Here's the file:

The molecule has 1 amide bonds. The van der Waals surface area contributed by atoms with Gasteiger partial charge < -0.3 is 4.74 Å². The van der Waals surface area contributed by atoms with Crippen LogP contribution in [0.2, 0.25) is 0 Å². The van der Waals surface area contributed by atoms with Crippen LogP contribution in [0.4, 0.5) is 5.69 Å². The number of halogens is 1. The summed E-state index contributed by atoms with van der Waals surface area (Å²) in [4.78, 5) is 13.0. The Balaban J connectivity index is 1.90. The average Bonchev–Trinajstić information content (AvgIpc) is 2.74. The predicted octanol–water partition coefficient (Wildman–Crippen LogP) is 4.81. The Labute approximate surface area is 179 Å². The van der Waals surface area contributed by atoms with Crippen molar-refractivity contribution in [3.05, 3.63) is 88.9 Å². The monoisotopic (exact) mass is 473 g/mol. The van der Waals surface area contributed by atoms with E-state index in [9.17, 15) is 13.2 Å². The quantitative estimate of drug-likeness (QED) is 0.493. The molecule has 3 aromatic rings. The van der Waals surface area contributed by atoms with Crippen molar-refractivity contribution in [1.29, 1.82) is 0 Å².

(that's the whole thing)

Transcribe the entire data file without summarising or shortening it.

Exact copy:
The molecule has 1 amide bonds. The van der Waals surface area contributed by atoms with Gasteiger partial charge < -0.3 is 4.74 Å². The van der Waals surface area contributed by atoms with Crippen LogP contribution in [0.2, 0.25) is 0 Å². The van der Waals surface area contributed by atoms with Crippen LogP contribution in [0.4, 0.5) is 5.69 Å². The number of halogens is 1. The summed E-state index contributed by atoms with van der Waals surface area (Å²) in [4.78, 5) is 13.0. The Balaban J connectivity index is 1.90. The average Bonchev–Trinajstić information content (AvgIpc) is 2.74. The predicted octanol–water partition coefficient (Wildman–Crippen LogP) is 4.81. The Labute approximate surface area is 179 Å². The van der Waals surface area contributed by atoms with Crippen molar-refractivity contribution in [3.05, 3.63) is 88.9 Å². The monoisotopic (exact) mass is 473 g/mol. The van der Waals surface area contributed by atoms with E-state index in [9.17, 15) is 13.2 Å². The quantitative estimate of drug-likeness (QED) is 0.493. The molecule has 3 aromatic rings. The van der Waals surface area contributed by atoms with Crippen molar-refractivity contribution in [1.29, 1.82) is 0 Å².